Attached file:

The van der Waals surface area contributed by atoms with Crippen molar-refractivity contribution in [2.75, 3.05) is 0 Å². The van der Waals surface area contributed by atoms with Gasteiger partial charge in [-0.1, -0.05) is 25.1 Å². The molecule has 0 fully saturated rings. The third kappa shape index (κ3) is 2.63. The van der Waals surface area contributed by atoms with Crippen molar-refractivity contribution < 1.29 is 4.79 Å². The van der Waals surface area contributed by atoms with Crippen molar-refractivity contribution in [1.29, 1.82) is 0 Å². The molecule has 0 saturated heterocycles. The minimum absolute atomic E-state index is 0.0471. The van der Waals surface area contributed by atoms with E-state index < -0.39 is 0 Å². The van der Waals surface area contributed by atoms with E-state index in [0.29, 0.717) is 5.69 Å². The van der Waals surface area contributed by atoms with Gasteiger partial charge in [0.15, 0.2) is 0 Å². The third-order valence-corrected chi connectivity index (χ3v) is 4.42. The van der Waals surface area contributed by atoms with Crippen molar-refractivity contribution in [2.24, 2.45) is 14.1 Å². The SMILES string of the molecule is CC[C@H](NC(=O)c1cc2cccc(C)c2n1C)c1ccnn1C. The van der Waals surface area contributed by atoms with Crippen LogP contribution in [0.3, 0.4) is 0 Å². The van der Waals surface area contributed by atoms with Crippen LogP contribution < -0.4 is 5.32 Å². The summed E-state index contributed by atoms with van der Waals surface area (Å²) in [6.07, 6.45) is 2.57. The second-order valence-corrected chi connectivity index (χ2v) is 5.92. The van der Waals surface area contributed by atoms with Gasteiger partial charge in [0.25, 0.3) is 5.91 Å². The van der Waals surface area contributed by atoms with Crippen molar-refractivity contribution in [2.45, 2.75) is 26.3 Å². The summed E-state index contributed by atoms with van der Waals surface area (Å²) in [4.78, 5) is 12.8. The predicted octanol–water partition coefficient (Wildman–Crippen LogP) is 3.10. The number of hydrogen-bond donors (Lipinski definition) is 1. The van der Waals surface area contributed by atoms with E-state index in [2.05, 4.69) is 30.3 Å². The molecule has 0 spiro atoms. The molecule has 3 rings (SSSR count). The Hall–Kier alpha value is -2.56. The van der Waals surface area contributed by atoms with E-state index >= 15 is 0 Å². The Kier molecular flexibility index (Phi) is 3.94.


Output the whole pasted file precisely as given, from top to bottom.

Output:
The van der Waals surface area contributed by atoms with Crippen molar-refractivity contribution in [2.75, 3.05) is 0 Å². The van der Waals surface area contributed by atoms with Gasteiger partial charge in [-0.1, -0.05) is 25.1 Å². The molecule has 0 fully saturated rings. The third kappa shape index (κ3) is 2.63. The van der Waals surface area contributed by atoms with Crippen molar-refractivity contribution < 1.29 is 4.79 Å². The van der Waals surface area contributed by atoms with Crippen molar-refractivity contribution in [1.29, 1.82) is 0 Å². The molecule has 0 saturated heterocycles. The minimum absolute atomic E-state index is 0.0471. The van der Waals surface area contributed by atoms with E-state index < -0.39 is 0 Å². The van der Waals surface area contributed by atoms with E-state index in [0.29, 0.717) is 5.69 Å². The van der Waals surface area contributed by atoms with Gasteiger partial charge in [0.15, 0.2) is 0 Å². The third-order valence-corrected chi connectivity index (χ3v) is 4.42. The van der Waals surface area contributed by atoms with Crippen molar-refractivity contribution in [2.24, 2.45) is 14.1 Å². The SMILES string of the molecule is CC[C@H](NC(=O)c1cc2cccc(C)c2n1C)c1ccnn1C. The van der Waals surface area contributed by atoms with Crippen LogP contribution in [0.3, 0.4) is 0 Å². The van der Waals surface area contributed by atoms with Crippen LogP contribution < -0.4 is 5.32 Å². The summed E-state index contributed by atoms with van der Waals surface area (Å²) in [6.07, 6.45) is 2.57. The second-order valence-corrected chi connectivity index (χ2v) is 5.92. The van der Waals surface area contributed by atoms with Gasteiger partial charge in [0.25, 0.3) is 5.91 Å². The van der Waals surface area contributed by atoms with Crippen molar-refractivity contribution in [2.45, 2.75) is 26.3 Å². The summed E-state index contributed by atoms with van der Waals surface area (Å²) in [4.78, 5) is 12.8. The predicted octanol–water partition coefficient (Wildman–Crippen LogP) is 3.10. The number of hydrogen-bond donors (Lipinski definition) is 1. The van der Waals surface area contributed by atoms with E-state index in [2.05, 4.69) is 30.3 Å². The molecule has 0 spiro atoms. The molecule has 3 rings (SSSR count). The Hall–Kier alpha value is -2.56. The van der Waals surface area contributed by atoms with E-state index >= 15 is 0 Å². The Kier molecular flexibility index (Phi) is 3.94.